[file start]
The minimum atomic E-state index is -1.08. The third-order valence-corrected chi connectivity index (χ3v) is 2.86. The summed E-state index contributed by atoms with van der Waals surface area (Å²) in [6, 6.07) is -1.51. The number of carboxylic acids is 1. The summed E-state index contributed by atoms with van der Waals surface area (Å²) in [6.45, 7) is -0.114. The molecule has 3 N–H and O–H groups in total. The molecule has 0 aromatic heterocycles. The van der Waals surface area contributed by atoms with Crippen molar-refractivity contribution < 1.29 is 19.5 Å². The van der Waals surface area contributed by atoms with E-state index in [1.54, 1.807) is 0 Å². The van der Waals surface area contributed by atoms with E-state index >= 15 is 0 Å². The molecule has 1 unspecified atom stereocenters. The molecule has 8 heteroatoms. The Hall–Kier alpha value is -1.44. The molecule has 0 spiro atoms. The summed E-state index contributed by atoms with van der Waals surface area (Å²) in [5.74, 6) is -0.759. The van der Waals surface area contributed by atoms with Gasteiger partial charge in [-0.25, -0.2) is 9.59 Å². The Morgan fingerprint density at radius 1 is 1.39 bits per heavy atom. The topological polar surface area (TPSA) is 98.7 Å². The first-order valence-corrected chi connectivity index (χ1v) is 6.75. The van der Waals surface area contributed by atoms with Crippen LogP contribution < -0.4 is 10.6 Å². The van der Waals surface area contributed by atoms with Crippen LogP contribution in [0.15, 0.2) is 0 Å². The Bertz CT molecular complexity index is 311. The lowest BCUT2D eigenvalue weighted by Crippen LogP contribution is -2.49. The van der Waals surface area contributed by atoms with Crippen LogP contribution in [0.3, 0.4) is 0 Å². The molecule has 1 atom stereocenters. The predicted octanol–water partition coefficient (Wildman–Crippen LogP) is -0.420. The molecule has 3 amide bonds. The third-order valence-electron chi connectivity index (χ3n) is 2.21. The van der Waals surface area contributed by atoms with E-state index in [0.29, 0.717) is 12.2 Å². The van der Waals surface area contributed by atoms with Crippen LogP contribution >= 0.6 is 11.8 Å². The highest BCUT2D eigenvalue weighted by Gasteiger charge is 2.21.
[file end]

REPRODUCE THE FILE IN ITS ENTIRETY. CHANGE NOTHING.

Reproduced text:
The minimum atomic E-state index is -1.08. The third-order valence-corrected chi connectivity index (χ3v) is 2.86. The summed E-state index contributed by atoms with van der Waals surface area (Å²) in [6, 6.07) is -1.51. The number of carboxylic acids is 1. The summed E-state index contributed by atoms with van der Waals surface area (Å²) in [6.45, 7) is -0.114. The molecule has 3 N–H and O–H groups in total. The molecule has 0 aromatic heterocycles. The van der Waals surface area contributed by atoms with Crippen molar-refractivity contribution < 1.29 is 19.5 Å². The van der Waals surface area contributed by atoms with E-state index in [1.54, 1.807) is 0 Å². The van der Waals surface area contributed by atoms with E-state index >= 15 is 0 Å². The molecule has 1 unspecified atom stereocenters. The molecule has 8 heteroatoms. The Hall–Kier alpha value is -1.44. The molecule has 0 spiro atoms. The summed E-state index contributed by atoms with van der Waals surface area (Å²) in [5.74, 6) is -0.759. The van der Waals surface area contributed by atoms with Gasteiger partial charge in [-0.25, -0.2) is 9.59 Å². The Morgan fingerprint density at radius 1 is 1.39 bits per heavy atom. The topological polar surface area (TPSA) is 98.7 Å². The first-order valence-corrected chi connectivity index (χ1v) is 6.75. The van der Waals surface area contributed by atoms with Crippen LogP contribution < -0.4 is 10.6 Å². The van der Waals surface area contributed by atoms with Crippen LogP contribution in [0.15, 0.2) is 0 Å². The Bertz CT molecular complexity index is 311. The lowest BCUT2D eigenvalue weighted by Crippen LogP contribution is -2.49. The van der Waals surface area contributed by atoms with Crippen LogP contribution in [0.3, 0.4) is 0 Å². The molecule has 1 atom stereocenters. The predicted octanol–water partition coefficient (Wildman–Crippen LogP) is -0.420. The molecule has 3 amide bonds. The third-order valence-electron chi connectivity index (χ3n) is 2.21. The van der Waals surface area contributed by atoms with E-state index in [0.29, 0.717) is 12.2 Å². The van der Waals surface area contributed by atoms with Crippen LogP contribution >= 0.6 is 11.8 Å². The highest BCUT2D eigenvalue weighted by Gasteiger charge is 2.21.